As every schoolboy knows, the only drink that should correctly be served with curry is beer. Right? Well, sort of. It is true that beer does complement spicy food rather well and that you would struggle to go wrong if you ordered a beer with a curry. And this is no random assertion: the spices in many curries will negatively affect a wine by both anaesthetising the tastebuds and accentuating the tannins and alcohol in the wine, making the wine feel as if it is almost burning your mouth. So to avoid disappointment, most of us revert to our fall-back position of beer when ordering spicy food. But there is another way, and it seems that Covent Garden restaurant Moti Mahal is intent on showing is this alternative way. I had previously attended a wonderful whisky and spice matching dinner there and more recently my friend Denise attended a sake and spice dinner. So when the opportunity arose to have another of the restaurant’s spectacular meals paired with Champagne Gosset , I did not have to be asked twice.
The meal was crafted by Moti Mahal head chef Anirudh Arora and pastry chef Nirupama, and the menu broadly adhered to the philosophy of Moti Mahal which is to showcase foods from various places along the Great Trunk Road which traverses the north of India. Our hosts for the evening were Barry McCaughley (Moti Mahal’s drinks consultant) and Peter McKinley of McKinley vintners who are the main agents for Champagne Gosset in the UK. Gosset is actually the oldest Champagne house, established by Pierre Gosset in 1584, and today they manufacture a range of eight wines, many of which we would taste during our meal. Peter explained that at Gosset, malolactic fermentation is avoided in the wine-making process, leaving the wines with more natural freshness and fruitiness – possibly a reason why they could match spicy food? We were about to find out.
The prelude to the meal was the familiar basket of poppadoms ans 4 types of chutney – but the poppadoms were pretty far removed from the bland and slightly greasy specimens you usually find in Brick Lane restaurants. These were made with lentil flour and were beautifully cream-coloured and astonishingly oil-free – a wonderful base for the selection of chutneys which included a raita, a spicy fruit chutney and a very moreish slow-cooked venison chutney. Our first course proper was kumro phool bhaja from Calcutta, which comprised a deep-fried stuffed courgette flower filled with masala shrimp, tomato, and jaggery chutney. This was a wonderful dish – my experience of stuffed courgette flowers thus far has been limited to some sort of cheesey stuffing. This stuffing of delicately spiced minced shrimp together with the sweetness of the jaggery chutney was a revelation. This was matched with a class of Gosset Grand Blanc de Blancs NV (100% Chardonnay), a pale gold colour and a nose that reminded me intriguingly of a Speyside whisky! I loved the delicate mousse and fresh, litchi flavours on the palate which was not overwhelmed by the food.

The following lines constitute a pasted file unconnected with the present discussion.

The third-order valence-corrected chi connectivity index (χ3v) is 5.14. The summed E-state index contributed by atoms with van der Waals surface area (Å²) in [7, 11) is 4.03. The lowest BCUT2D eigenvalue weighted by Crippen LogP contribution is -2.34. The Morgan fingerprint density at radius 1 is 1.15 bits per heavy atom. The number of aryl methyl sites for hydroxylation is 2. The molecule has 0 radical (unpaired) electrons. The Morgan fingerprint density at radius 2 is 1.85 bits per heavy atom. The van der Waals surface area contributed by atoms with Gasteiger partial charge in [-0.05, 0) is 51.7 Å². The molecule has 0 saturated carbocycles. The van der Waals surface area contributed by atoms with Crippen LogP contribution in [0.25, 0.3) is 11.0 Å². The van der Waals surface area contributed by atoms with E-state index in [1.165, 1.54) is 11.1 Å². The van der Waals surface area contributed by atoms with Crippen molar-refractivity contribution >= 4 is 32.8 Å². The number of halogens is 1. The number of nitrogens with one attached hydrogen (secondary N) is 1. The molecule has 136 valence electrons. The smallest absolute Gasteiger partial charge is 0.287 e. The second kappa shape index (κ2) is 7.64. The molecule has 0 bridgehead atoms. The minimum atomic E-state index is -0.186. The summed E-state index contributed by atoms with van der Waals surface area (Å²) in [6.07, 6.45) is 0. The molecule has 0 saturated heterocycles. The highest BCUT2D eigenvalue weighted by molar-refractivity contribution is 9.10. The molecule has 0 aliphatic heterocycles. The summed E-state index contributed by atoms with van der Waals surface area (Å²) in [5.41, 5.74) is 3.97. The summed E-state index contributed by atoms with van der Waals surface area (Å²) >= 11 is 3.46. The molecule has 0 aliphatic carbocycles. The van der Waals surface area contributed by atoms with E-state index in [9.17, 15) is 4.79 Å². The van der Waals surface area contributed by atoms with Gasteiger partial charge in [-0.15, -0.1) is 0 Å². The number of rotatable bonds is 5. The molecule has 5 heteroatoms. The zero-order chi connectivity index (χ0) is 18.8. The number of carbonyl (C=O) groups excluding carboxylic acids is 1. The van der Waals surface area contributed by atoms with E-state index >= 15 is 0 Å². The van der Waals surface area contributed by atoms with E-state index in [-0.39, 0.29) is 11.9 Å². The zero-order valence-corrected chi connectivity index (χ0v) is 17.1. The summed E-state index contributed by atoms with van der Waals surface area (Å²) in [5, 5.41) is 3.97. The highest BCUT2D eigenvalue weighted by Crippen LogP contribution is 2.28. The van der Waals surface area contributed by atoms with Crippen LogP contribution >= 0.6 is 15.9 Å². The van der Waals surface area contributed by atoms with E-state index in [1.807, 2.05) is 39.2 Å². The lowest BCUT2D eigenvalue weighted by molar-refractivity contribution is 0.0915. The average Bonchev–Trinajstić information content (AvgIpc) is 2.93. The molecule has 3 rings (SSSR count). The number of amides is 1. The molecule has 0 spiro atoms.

Up next was a mystery parcel prettily wrapped up in a banana leaf, which was later revealed to be polichathu from Kerala: red mullet baked with masala crab meat in a fragrant banana leaf parcel. This consisted of a fish fillet which had been topped with a generous slice of red onion and lemon, as well as a little tamarind for sweetness. Once again we were all amazed at the complexity of flavour in such a simple dish, and at how successful the tamarind was as an addition. This was paired with a glass of Gosset Grand Millesime 2004 (a traditional blend of 55% Chardonnay and 45% Pinot Noir). This (unsurprisingly!) had a far deeper gold colour that the Blanc de Blanc and a wonderful palate of vanilla-laced fruit salad. Once again, the spicy food did not emphasise any harsh notes in the wine and the delicate mousse did a wonderful job of cleansing the palate between mouthfuls.